Friday, September 19, 2008

The business of piracy

Mary Harper, a BBC Africa analyst, has written a good piece about the economic impact of piracy in the Somali port of Eyl. Well worth reading.

While in East Africa last year, I was told of the typical ransom sums that Somali pirates receive from hijacking vessels and holding them, and their crews, hostage: A freighter carrying UN food aid garners about $100-150,000 (US). A small container ship can net $750,000. A fishing trawler with a full catch in her holds is worth anywhere from $800,000 to $1.2 million. Ransoms have been as high as $2.5 million. And they have been paid. It's a big business, and a most of that money ends up in the hands of Somali warlords.

For a behind-the-scenes look at how shipowners negotiate with the pirates, check out German journalist Sebastian Rosener's short piece in Bild.

Positive strides in dealing with Somali pirates

To some, this is International Talk Like A Pirate Day, a lighthearted parody of a holiday that is likely being celebrated in bars by a lot of people murmuring "Yarrr" while drinking rum. Perhaps some of those revelers will pause for a moment to remember that piracy remains a very real and very serious problem for thousands of people across the globe, and that the last few weeks have seen some dramatic incidents unfold, including the death of at least one suspected pirate and the arrests of several more.

Yesterday saw the Canadian frigate HMCS Ville de Québec arrive in the port of Mogadishu, Somalia, escorting the freighter Golina which was carrying aid for the United Nations World Food Programme (WFP). The reason for the frigate's journey from Mombasa, Kenya, was to deter pirates from targeting the merchant vessel, and the warship's ability to enter Somali waters marks another small step in addressing the issue of combating the menace of sea robbers.

HMCS Ville de Québec and WFP-chartered freighter Golina (AFP photo)

In the last few years, the shaky entity that is internationally recognized to be the government of Somalia has refused to allow foreign warships to enter its sovereign waters. This has allowed Somali pirates to lurk inside the twelve mile limit of territorial waters, essentially thumbing their noses at warships. Though there are at least eleven vessels, and their crews, currently being held hostage by Somali gangs, this week has seen signs of a more robust effort by the international community when it comes to piracy, at least off the Horn of Africa: First there was the raid by French commandos, then the crew of the Danish frigate Absalon was reported to have captured ten pirate suspects at sea and, finally, the Ville de Québec was allowed to escort the Golina to the pier. What happens in the next few weeks could prove crucial in showing Somali pirates that the West will not allow their attacks to go unanswered.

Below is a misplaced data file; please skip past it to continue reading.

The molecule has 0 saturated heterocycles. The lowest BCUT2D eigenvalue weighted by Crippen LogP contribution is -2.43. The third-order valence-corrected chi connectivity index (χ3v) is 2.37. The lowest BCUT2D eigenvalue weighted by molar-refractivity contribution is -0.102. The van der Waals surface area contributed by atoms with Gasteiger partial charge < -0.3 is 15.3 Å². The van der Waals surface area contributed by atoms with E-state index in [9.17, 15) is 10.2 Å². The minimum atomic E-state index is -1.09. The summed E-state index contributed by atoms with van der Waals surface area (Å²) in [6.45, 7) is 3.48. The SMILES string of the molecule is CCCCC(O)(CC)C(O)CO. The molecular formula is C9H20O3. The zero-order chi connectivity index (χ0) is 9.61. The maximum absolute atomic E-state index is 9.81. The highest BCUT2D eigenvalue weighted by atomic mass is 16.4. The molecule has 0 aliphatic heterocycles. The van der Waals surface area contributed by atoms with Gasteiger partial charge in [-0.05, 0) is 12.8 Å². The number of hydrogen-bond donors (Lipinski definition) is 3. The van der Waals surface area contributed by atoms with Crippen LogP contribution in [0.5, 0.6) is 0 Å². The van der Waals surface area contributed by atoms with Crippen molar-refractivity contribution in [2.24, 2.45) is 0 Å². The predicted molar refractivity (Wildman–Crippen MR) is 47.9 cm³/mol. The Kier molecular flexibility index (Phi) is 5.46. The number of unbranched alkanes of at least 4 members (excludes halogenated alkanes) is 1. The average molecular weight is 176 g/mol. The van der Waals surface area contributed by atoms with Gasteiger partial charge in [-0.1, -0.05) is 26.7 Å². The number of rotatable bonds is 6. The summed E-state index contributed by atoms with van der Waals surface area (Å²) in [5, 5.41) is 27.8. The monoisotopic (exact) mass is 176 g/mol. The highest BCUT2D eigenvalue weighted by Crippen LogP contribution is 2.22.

Agence France-Presse (AFP) has a short piece on the arrival of HMCS Ville de Québec in Somali waters, here.

Tuesday, September 16, 2008

Western naval forces engage Somali pirates

Earlier today, France sent its military forces into action against Somali pirates, dispatching a team of 30 commandos to free two French nationals being held hostage. One Somali pirate was reported killed and six others captured by the commandos, who rescued Bernadette and Jean-Yves Delanne. The couple had been sailing from Australia to France when their sailboat was attacked on September 2 in the Gulf of Aden, off Somalia’s northern coast.

This marks the second time French forces have engaged Somali pirates, the first incident being in response to the hijacking of the luxury cruiser Le Ponant in April. At that time, the French captured six pirates alleged to have been participants in the commandeering of the cruise vessel, taking the Somalis to France where they currently await trial on a variety of charges. The gang that was holding the Delanne couple apparently demanded the release of their pirate brethren from French prison, as well as a ransom of $1.4 million.